Socialist Party of Great Britain

Socialist Equality Party

Ulster Conservative and Unionists

UK Independence Party

Workers’ Revolutionary Party

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Deepwater Horizon : the latest environmental disaster

May 1, 2010 Leave a comment

Just as we were talking about environmental disasters we hear about  a devastating oil spill in the Gulf of Mexico. It has been reported as the biggest one the world has ever had.It has been caused by an accident on an BP oil rig named Deepwater Horizon.

The oil  is leaking from the ocean floor more than a mile down. So far the accident has cost 11 workers their lives yet the widespread concern and anger are about the some 5,000 barrels (210,000 gallons) of oil  gushing into the sea off the coast of Louisiana, threatening vast devastation to the nearby marine life and coastal industries.

It has already affected many people´s livelihood. Check their testimonies here

Only five years ago this American area was severely affected by hurricane Katrina and as they are beginning to make a recovery they see their ecosystem under threat again. The coast of four US states are already affected: Florida and Alabama, Mississippi and Florida

Perhaps now some of the countries which have been planning further drills for oil will rethink their strategies.

Writing a Short Story

April 28, 2010 Leave a comment

Some of the best fictional stories are short stories. A short story is a usually a fictional story, short enough to be read in one sitting, hence the name “short story”. The thing about short stories is that because they are short , the idea is to keep it fairly simple and make it fairly fast paced.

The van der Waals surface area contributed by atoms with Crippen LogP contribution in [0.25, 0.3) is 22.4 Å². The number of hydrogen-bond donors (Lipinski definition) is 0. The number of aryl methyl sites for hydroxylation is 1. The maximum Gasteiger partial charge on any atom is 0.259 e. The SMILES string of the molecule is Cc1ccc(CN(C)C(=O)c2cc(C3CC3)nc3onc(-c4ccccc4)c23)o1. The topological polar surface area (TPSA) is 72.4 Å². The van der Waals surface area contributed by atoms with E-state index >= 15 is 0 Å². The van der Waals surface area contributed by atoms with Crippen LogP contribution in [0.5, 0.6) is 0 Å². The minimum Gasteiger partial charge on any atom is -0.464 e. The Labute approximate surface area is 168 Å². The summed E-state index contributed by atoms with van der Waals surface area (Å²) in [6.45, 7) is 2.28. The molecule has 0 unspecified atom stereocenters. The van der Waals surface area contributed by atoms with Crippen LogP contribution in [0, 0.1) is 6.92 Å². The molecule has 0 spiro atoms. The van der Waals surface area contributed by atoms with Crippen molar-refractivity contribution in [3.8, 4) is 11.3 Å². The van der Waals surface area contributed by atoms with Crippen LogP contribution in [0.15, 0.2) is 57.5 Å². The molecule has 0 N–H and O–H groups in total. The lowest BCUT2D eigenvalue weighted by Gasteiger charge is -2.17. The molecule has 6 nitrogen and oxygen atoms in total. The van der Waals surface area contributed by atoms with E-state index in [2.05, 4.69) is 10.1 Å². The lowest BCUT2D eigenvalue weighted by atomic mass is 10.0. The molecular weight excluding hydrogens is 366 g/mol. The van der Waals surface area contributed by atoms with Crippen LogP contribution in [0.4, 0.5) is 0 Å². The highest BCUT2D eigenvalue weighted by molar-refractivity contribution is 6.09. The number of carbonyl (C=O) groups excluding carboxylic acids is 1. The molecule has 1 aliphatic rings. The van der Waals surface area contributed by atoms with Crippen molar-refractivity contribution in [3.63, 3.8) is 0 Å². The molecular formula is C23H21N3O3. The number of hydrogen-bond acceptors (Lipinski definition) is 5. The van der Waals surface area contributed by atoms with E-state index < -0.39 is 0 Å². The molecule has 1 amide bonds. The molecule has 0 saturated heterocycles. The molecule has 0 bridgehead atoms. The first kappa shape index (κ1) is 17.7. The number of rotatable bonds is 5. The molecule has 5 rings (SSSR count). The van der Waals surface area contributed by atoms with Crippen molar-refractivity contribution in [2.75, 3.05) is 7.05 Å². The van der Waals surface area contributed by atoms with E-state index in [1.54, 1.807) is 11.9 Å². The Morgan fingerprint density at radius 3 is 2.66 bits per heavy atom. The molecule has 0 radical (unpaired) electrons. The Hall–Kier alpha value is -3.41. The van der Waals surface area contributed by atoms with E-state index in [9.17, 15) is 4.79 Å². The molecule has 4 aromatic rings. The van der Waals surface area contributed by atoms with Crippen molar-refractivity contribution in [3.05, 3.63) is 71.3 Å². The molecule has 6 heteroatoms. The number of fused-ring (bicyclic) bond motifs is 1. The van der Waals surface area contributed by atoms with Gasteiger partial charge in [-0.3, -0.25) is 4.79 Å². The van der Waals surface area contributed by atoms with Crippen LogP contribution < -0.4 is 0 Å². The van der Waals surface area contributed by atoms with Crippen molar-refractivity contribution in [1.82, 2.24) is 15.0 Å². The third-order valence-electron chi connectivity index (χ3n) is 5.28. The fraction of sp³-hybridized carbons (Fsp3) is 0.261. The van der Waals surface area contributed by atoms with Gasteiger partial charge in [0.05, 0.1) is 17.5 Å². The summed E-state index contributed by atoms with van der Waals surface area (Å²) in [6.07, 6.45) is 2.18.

Before you start writing it is a good idea to briefly plan out your story. Make a list of possible characters and describe briefly what you want to happen in your story. In your plan you should have an introduction paragraph that sets the scene and introduces your characters. There should be a few paragraphs in the middle of your story, these should be where all the action happens and should be the core of your story. Always finish with a conclusion that rounds it all up and brings the story together.

Include enough detail to let your readers picture the scene but only details that actually add something to the story. The setting includes the time, location, context, and atmosphere where the plot takes place. When describing your setting, use two or more senses to make it more vivid.